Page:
Chinese currency could one day replace the US dollar as the world's reserve (Reuters)
Britain is bolstering its position as an offshore Chinese currency capital with the Bank of England and the People's Bank of China on the verge of forging a landmark currency swap deal.
The BoE confirmed that the swap deal is for sterling and renminbi and could soon be signed.
Mervyn King, governor of the Bank of England, was meeting PBoC head Zhou Xiaochuan to establish a three-year agreement to exchange currencies, which would help finance lucrative trade and investment between the UK and China.
"London is growing rapidly as a centre for RMB business," said King.
"The establishment of a sterling-renminbi swap line will support UK domestic financial stability. In the unlikely event that a generalised shortage of offshore renminbi liquidity emerges, the bank will have the capability to provide renminbi liquidity to eligible institutions in the UK. Our announcement marks a significant milestone in constructive bilateral dialogue between the bank and the PBoC," he added.
The power of Chinese currency is growing and is expected one day to replace the US dollar as the world's reserve.
China employs strict controls over its currency to protect its position as a powerhouse in the global export market, though it has entered several bilateral deals in recent years to help the flow of trade and investment with other leading economies.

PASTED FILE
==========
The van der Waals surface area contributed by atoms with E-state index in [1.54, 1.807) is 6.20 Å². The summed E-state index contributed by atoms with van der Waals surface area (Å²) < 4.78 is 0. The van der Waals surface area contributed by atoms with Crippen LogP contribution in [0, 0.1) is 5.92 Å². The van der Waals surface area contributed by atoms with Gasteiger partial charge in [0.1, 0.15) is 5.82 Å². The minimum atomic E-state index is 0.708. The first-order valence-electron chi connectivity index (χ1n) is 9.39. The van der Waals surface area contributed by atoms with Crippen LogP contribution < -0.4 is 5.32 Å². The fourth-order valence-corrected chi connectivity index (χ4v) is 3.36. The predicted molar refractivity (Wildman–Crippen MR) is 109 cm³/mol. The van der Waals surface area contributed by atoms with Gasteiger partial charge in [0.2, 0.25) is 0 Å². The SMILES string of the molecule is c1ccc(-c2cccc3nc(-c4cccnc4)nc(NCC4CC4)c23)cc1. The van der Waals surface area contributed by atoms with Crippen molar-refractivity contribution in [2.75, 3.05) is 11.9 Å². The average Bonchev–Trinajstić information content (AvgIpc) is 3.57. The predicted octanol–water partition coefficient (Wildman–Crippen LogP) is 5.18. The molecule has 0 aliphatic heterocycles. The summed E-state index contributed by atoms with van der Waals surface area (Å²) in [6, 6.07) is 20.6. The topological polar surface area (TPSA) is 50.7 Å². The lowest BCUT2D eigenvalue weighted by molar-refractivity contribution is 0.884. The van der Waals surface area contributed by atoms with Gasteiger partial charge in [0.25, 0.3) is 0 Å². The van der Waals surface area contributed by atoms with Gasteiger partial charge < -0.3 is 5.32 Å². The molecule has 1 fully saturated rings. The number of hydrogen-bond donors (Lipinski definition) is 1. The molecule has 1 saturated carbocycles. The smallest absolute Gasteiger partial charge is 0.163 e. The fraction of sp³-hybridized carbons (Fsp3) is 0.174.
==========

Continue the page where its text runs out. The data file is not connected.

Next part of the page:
Offshore RMB, widely denoted as CNH, refers to any RMB used outside mainland China. Liquidity can move freely between a number of other offshore centres, including Hong Kong, London, Singapore and Taiwan.
The City of London Corporation, a significant lobbyist for the UK financial sector, has run a campaign since April 2012 to try to establish the capital as a centre for renminbi trading.
"As a truly international finance centre, London is starting to play a significant part in the use of RMB in the Western timezone," said the Lord Mayor of London, Roger Gifford, in a recent speech.
Recent research by HSBC found that UK businesses trading with Chinese counterparts in the local currency of RMB, or yuan, are more likely to receive better trading conditions, such as improved pricing, than if they stick to sterling.
HSBC surveyed 692 mainland Chinese corporate customers and found half were willing to offer a discount to companies providing payment in RMB.
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